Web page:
The novel Coronavirus, a respiratory viral infection, continues to spread across the world, bringing havoc to economies and markets across the globe. Markets in developing countries are particularly susceptible to taking huge hits from this global pandemic, which is slowly making its way into the continent.
The world’s livestock sector – a significant part of the global economy, contributing to economic growth, poverty reduction and nutrition – has not been spared from this growing viral threat.
Kenya’s livestock industry supports about 10 million people, mainly pastoralists, employing about half of the agricultural labour force while contributing between 10-13 per cent of the national GDP. For these pastoralists, livestock provides income and employment, acts as a store of wealth, resilience to shocks, and food security, as well as holding cultural significance.
The recent infestation by locusts across the Horn of Africa has left near major devastation on the forage available for livestock and wildlife.
Even though the disease has not affected the human capital in livestock production areas directly, their livelihoods have been affected by these two phenomena in several ways.
Firstly, the containment efforts involving quarantines and widespread restrictions on mobility, massively disrupt pastoralist livelihoods necessitating humanitarian intervention.
Secondly, the government’s interest in flattening the epidemic curve has led to the closure of live animal markets due to the risky environment it provides.
Thirdly, the introduction of the 7 PM to 5 AM curfew will affect the movement of livestock from aggregation points to terminal markets. This may lead to increased food prices as traders seek to absorb these interruptions amidst the rising demand of the same commodities in urban areas.
Fourthly, the closure of export destination markets in the Middle East, where Kenya exports about 8,000 sheep and goats daily, means reduced income for the pastoralists. Saudi Arabia, the second-largest market for Kenya’s meat, closed its doors way too early, followed by Dubai, Oman, Qatar and Kuwait.
Fifthly, the closure of international flights which are the primary support structures to the supply chain of exported meat has ground these businesses to a halt. Exclusive cargo flights are normally expensive and cannot support food commodities such as meat from an inefficient system such as Kenya.
Considering these impacts, a liquidity challenge is looming in the north.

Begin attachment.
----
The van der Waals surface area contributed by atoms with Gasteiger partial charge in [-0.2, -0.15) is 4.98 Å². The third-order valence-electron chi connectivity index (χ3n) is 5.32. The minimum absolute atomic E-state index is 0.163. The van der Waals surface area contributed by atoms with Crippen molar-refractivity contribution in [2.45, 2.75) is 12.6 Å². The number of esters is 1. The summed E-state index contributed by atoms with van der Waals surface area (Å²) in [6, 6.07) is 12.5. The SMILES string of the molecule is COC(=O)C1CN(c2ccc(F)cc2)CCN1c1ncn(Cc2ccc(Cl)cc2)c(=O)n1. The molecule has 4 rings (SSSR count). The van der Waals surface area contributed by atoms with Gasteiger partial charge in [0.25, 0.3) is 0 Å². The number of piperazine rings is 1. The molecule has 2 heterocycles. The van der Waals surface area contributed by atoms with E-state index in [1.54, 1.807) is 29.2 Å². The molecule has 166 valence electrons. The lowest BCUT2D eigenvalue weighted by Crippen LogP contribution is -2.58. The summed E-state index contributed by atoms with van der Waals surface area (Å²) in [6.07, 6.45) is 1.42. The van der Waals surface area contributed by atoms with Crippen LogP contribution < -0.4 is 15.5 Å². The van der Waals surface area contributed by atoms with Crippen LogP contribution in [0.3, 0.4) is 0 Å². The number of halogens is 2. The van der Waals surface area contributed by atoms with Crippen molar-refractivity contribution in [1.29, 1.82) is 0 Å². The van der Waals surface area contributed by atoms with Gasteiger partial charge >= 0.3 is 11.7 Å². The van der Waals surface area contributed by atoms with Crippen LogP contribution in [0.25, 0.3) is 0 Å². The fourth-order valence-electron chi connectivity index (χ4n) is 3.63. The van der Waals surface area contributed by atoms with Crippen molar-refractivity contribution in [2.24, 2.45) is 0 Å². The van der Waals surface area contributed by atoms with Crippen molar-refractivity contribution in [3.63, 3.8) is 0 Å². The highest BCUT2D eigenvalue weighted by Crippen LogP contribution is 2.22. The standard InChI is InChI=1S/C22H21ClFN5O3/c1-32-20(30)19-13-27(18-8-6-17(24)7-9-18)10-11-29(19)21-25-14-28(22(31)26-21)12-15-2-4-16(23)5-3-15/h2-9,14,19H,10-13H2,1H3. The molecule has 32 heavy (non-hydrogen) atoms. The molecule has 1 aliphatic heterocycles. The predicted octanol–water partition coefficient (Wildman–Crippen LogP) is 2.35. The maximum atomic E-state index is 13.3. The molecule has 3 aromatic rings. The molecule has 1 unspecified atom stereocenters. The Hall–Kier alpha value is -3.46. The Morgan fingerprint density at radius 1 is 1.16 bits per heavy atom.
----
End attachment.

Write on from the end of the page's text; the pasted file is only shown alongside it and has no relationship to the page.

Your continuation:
Many livestock keepers depend on the sale of small stock to cater to their immediate family needs. Kenya sells approximately 500,000 heads of small stock per month valued at KES 2.527 billion.
The withdrawal of these ‘household ATM’s’ through the closure of live animal markets and curfew restrictions will, and has already, exposed liquidity issues at the household level in pastoralist areas.
If trade and associated movement restrictions continue for a longer period, the impact would be far-reaching to these already exposed livelihoods, and more specifically to the livestock sector.
The rapid succession of liquidity and solvency challenges must be addressed in the near to long term.
In the short term, this could be in the form of providing organised markets and aggregation points for producers. Most livestock-producing counties have public livestock holding grounds which lie idle. Could these be leased or availed to buyers and aggregators who can turn them into buying centres for livestock from livestock keepers?
Livestock industry associations, county governments and other key stakeholders can explore innovative ways of using these holding grounds while maintaining the needed social distancing and hygiene requirements.
The governments can keep the foreign markets open by negotiating with cargo planes for reduced rates on behalf of exporters.
In the long term, those businesses who will survive post-pandemic will have to increase their efficiencies and cut down wastages from production to retail through the uptake of technologies that enhance efficiencies.
The meat industry will need to modernise and place value-addition as a solution to offering affordable animal protein solutions to low-income earners.
The livestock sector was least prepared for e-commerce, and it need to quickly rethink its strategies and embrace technology or innovate towards e-commerce which is now viewed a solution to social distancing. Online commerce allows sellers of animals to interact virtually with buyers and transporters. The county governments need to facilitate innovation towards e-commerce in the long run.
Efforts to rethink marketing or consumer engagement and how technology can be employed should be the focus of the future.
Article by: Patrick Obath – Board Chair, Kenya Markets Trust